If you wondered who the woman with the vintage Afro singing “What a Wonderful World” on the Oscars was, you’re no Justin Bieber fan. If you were, you’d recognize Esperanza Spalding as the jazz singer who brazenly stole the best new artist Grammy from under Bieber’s nose in 2011, making her No. 1 on the tween-Interpol public-enemy chart.
But Spalding has more in common with Bieber than we might at first have assumed. It turns out the jazz usurper is a music video star, too – or at least should be, on the basis of her new album, “Radio Music Society,” which comes with an hour-length DVD or download that dramatizes 11 of the 12 tracks.
And, as Oscar producer Brian Grazer clearly recognized, the camera adores her as much as any microphones could … even if getting all that hair into frame does pose a challenge.
Spalding is, in one sense, squarely in the easy-on-the-eyes tradition of comely genre evangelists like Diana Krall and Jane Monheit. But she’s out on her own as far as dealing in original material instead of great American songbooks. Fortunately, the songs on “Radio Music Society” – her fourth album, but the first anyone’s likely to call “pop-oriented” – are up to the task of establishing her as that rarest of things, a jazz singer capable of crossing over with self-penned tunes.
And if she happens to not only sound like Roberta Flack or jazz-period Joni but look transfixing running her hands up and down a bass neck that appears to be about six feet long, that’s just a bonus.
Newcomers won’t go wrong starting with either the audio CD or the album-length movie (which comes on a separate disc in the deluxe edition and is available via download for anyone who buys the standard CD or digital version).
Some of the videos establish Spalding’s camera-ready winsomeness right up front, like the opening “Radio Song.” Others point up a social conscience that might not be immediately apparent from the audio alone, which is useful for anyone who might be turned off by the unabashed effervescence of the more high-spirited videos.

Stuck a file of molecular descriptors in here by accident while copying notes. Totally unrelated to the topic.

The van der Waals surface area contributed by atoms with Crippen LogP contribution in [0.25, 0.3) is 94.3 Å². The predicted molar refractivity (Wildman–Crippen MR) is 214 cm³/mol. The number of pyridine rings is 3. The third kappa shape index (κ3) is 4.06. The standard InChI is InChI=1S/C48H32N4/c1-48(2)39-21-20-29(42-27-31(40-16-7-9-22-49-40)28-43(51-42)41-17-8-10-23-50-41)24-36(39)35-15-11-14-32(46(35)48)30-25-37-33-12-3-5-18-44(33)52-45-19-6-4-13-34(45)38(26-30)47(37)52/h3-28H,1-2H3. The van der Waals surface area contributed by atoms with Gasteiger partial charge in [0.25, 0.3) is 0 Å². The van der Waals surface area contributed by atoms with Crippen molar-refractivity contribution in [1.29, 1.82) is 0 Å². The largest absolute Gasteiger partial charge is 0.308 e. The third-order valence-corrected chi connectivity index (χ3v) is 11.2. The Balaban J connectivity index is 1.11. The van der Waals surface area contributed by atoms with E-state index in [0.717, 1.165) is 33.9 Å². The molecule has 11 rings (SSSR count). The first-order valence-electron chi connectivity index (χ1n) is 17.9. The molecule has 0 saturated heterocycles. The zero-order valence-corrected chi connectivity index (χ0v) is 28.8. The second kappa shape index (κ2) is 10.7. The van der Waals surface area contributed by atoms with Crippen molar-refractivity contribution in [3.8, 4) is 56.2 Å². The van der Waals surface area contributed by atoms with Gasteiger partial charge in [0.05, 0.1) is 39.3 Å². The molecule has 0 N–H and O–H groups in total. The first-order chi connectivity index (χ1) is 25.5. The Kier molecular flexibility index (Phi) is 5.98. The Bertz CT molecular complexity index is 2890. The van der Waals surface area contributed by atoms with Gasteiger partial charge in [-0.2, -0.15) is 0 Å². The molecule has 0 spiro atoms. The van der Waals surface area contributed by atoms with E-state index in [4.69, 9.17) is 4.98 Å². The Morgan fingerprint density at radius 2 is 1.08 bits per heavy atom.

“Vague Suspicions” has Spalding trying to read wartime news accounts in a seaside lounge where everyone else is transfixed by reality TV; retreating to the beach, she’s surrounded by imaginary mortar blasts. (Coincidentally, Spalding is describing the exact same feeling of disconnect that Suzanne Collins has said led her to write “The Hunger Games.)
Sexual politics are played for a couple of video twists. Inher cover of Stevie Wonder’s “I Can’t Help It” – which takes on a distinctly tropical flavor in Spalding’s hands, albeit with lots of bottom end and an assist from sax great Joe Lovano -- the performer contemplates cheating on a male live-in lover with a female crush.
But lest anyone automatically assume Spalding is revealing her true orientation there, “Hold On Me” -- a track with more of a big-band feel -- dramatizes her developing infatuation with a handsome male bartender. Of course, a few minutes into the video, he breaks her heart by suddenly planting a big kiss on a fellow dude.
There are unabashed moments of pure sparkliness, like “Cinnamon Tree,” which has Spalding spewing special effects out of her bass at a band audition, or “Let Her,” which shows her spreading spiritual good cheer to a newly dumped guy from an adjacent apartment window.
This effusive, hepster-defying cheer feels as ‘70s-retro in its own way as the unjust-incarceration protest song “Land of the Free” or the African-American pride anthem “Black Gold.”
Combine all that unpretentious friendliness and social awareness with a sweet voice, great instrumental chops, occasional Steely Dan-style horn charts, and harmonies that are initially challenging but ultimately easy on the ear, and what’s not to love? Not much, unless you’re still a year or two away from growing out of that Grammy grudge.